Dec 30, 2011

Bosnian healers

Among the most common problems healers are asked to remedy are chronic illness, marital difficulties, infertility, prolonged bachelorhood, and mental problems such as anxiety or depression. I knew of three people, two woman and a man, who practiced healing as described. They are usually called by their first names and the name of their village. All three lived in remote mountain villages. People came from all over central Bosnia and from Sarajevo to see them. One of the villagers' favorite stories about one of them was that during the Olympic Winter Games in Sarajevo (1984) this „hodža“ had visitors from distant countries who took the trip all the way from Sarajevo to seek his help. The story was always told to establish this man's importance. However, the „real“ medresa-educated official hodžas dismissed these healers (and diviners) as „illiterate“ because they mixed Qur'anic knowledge with what the official hodžas considered to be non-Islamic folk beliefs.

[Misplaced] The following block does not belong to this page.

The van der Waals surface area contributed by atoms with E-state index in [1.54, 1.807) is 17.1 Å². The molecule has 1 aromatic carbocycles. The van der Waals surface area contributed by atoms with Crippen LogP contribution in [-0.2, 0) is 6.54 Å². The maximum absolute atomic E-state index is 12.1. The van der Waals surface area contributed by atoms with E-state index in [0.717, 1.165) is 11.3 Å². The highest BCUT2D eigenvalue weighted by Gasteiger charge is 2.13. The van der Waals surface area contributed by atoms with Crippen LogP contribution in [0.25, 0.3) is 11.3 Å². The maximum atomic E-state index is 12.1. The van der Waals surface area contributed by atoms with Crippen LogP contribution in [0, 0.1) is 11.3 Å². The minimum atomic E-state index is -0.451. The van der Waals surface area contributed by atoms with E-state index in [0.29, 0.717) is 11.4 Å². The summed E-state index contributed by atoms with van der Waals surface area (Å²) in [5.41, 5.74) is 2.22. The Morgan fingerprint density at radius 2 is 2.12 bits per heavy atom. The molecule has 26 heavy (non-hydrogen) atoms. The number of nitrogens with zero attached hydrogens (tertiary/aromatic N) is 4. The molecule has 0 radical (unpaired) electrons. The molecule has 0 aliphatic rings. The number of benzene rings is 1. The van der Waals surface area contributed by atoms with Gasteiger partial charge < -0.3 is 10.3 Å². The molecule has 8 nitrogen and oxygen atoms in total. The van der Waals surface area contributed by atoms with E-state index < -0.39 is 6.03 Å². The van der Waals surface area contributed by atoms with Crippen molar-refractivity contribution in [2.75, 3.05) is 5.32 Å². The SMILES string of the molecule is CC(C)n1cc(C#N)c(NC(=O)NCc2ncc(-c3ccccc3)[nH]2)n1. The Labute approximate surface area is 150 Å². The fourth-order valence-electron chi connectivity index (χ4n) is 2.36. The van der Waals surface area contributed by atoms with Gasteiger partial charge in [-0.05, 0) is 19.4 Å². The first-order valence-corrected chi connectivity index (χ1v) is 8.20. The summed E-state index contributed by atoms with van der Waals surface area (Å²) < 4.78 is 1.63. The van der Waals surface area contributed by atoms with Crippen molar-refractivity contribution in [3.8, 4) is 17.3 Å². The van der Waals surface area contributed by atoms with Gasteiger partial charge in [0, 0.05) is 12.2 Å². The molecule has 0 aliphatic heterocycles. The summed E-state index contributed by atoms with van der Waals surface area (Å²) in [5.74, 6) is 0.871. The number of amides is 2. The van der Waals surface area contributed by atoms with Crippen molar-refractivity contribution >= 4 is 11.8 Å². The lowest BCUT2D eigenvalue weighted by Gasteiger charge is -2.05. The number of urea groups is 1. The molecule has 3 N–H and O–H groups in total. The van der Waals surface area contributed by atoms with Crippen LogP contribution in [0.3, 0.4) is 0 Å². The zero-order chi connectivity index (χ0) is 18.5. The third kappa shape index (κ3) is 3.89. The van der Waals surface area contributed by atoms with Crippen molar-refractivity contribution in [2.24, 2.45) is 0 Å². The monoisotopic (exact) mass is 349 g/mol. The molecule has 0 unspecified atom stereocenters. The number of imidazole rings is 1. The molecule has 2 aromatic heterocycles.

The second category consists of bulas who do faith healing and divination and hodžas who write amulets. I will deal with both in turn. Female faith healers are typically middle-aged, and are bulas of the traditional rather than the medresa-educated kind. Generally, female healers use fewer written sources and concentrate on reciting Qur'anic verses, praying and divination. They are particularly sough after for salijevati strahu (to pour/cast horror) and the „praying of istihara“, traditional healing practices and divination accompanied by Bosniak prayers and teachings from the Qur'an.